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Happy Bird Place

Happy Bird Place
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Friday, September 16, 2011

Treating illness.

Since I'm having some slow down in the aviary activity (pairs of gouldians, stars, owls, societies, keets have been set up but most don't seem that interested yet), I decided to take this opportunity to post some of my experiences for treating illnesses in birds.  Majority of sick birds in my aviary are gouldians.  They just seem to get sick more easily than other birds.  Otherwise, higher mutations of any bird species do tend to have health problems more easily than their non-mutant normal counterparts.

The first problem with treating illness is to figure out if a bird is sick.  As part of their survival instinct, birds like many animals will try to hide signs of illness to avoid predation.  This means the vast majority of the time, when a bird is showing obvious signs of illness, the infection (most common problem) may be fairly advanced already.  Constant monitoring of poop, as unpleasant as it may seem, can be very helpful to detect illness earlier on.  Normal droppings are fairly dry and solid mostly consistent of half chalky white urate and half dark green/brown (depending on diet) fecal matter.  I've noticed my grasskeets tend to have greener colored droppings and the shaft tails tend to have a reddish/orange tinge.  If droppings are extra wet, off colored, bad smelling, or have seeds in them, sure signs of illness.

A fluffy bird may be a cold bird, but if it stays fluffy, it's a bad sign.  A bird that is constantly sleeping is not healthy either.  While we can not catch each bird all the time to check, but catching a bird that is not looking 100% is important because one needs to make sure the bird has not lost a lot of weight - this can be easily done by feeling the breast area - if the keel bone feels sharp the bird is too thin.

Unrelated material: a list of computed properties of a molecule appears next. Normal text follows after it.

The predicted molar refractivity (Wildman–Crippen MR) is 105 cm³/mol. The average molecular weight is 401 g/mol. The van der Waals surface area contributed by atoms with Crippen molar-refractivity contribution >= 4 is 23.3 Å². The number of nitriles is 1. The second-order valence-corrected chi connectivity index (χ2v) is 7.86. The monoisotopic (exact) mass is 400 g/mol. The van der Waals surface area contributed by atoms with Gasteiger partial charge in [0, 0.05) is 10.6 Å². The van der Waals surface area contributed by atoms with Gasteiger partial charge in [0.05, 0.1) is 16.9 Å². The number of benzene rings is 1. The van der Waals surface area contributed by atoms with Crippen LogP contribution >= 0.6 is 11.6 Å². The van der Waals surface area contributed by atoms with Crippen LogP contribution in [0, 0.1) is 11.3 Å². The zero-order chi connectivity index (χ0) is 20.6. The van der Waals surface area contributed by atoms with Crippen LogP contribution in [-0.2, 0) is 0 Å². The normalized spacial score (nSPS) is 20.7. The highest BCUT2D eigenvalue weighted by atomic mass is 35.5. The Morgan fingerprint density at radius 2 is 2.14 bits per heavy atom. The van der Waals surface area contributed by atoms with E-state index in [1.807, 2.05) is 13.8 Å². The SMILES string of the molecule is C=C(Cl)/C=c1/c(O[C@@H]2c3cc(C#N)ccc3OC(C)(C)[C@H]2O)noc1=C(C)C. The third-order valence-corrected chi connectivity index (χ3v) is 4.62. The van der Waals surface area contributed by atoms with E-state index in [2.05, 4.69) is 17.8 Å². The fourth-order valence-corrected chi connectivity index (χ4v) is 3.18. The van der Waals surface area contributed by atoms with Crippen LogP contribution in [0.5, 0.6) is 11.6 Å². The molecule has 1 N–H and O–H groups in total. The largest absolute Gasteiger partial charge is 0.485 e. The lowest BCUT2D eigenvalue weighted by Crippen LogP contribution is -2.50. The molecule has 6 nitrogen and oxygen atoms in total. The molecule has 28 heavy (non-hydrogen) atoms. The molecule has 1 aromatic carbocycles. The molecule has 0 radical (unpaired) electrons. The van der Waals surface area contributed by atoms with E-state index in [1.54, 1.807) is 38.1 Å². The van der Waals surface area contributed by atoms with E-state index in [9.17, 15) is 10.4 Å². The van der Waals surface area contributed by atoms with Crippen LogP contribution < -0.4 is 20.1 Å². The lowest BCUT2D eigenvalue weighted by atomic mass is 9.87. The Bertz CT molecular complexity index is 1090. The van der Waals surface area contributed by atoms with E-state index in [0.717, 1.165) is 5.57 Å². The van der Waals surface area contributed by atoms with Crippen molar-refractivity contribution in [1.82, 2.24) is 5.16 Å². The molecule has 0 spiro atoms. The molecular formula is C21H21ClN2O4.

Treatment of birds illnesses depends on the cause of the infection obviously.  If one has a good avian vet, then one is very lucky.  Sometimes they can at least do fecal smears.  Most of the times, I've found I have to be my bird's vet - majority of the cases will be bacterial, but under the right conditions, protozoal/fungal infections may be the cause as well.  In general, however, I've found that giving anti-bacterial antibiotics require higher dosing than what is on the label.  Perhaps due to the birds not drinking as much water when they are sick or perhaps due to higher metablism of the birds; I've not had much luck curing any infections in my birds until I started to make medicated water 2 times as concentrated as what's on the bottle.

If a bird is lethargic, not eating/drinking much, and/or is very thin, crop feeding is usually needed to keep it alive - I crop feed medicated water as well as baby bird formula at least twice a day.  This, in addition to heat lamp in a hospital cage with lots of eggfood and millet can give a sick bird a better chance at recovery.  This is especially important for smaller birds - the smaller the bird (finch) the less reserve it has, and the more likely it'll die if measures are not taken quickly.

Hope everyone's birds stay healthy and happy!

Saturday, September 3, 2011

New scarlet babies and bobcats

All girls from my normal and lutino scarlet pair.  They should all be normals, but interestingly the babies from this pair has an overall paler appearance than my other normal babies - very pretty.

Saw a nice family of bobcats in my front yard - made my day!
the kittens

mom and 4 kittens

newly fledged scarlet baby hen

dad and baby scarlet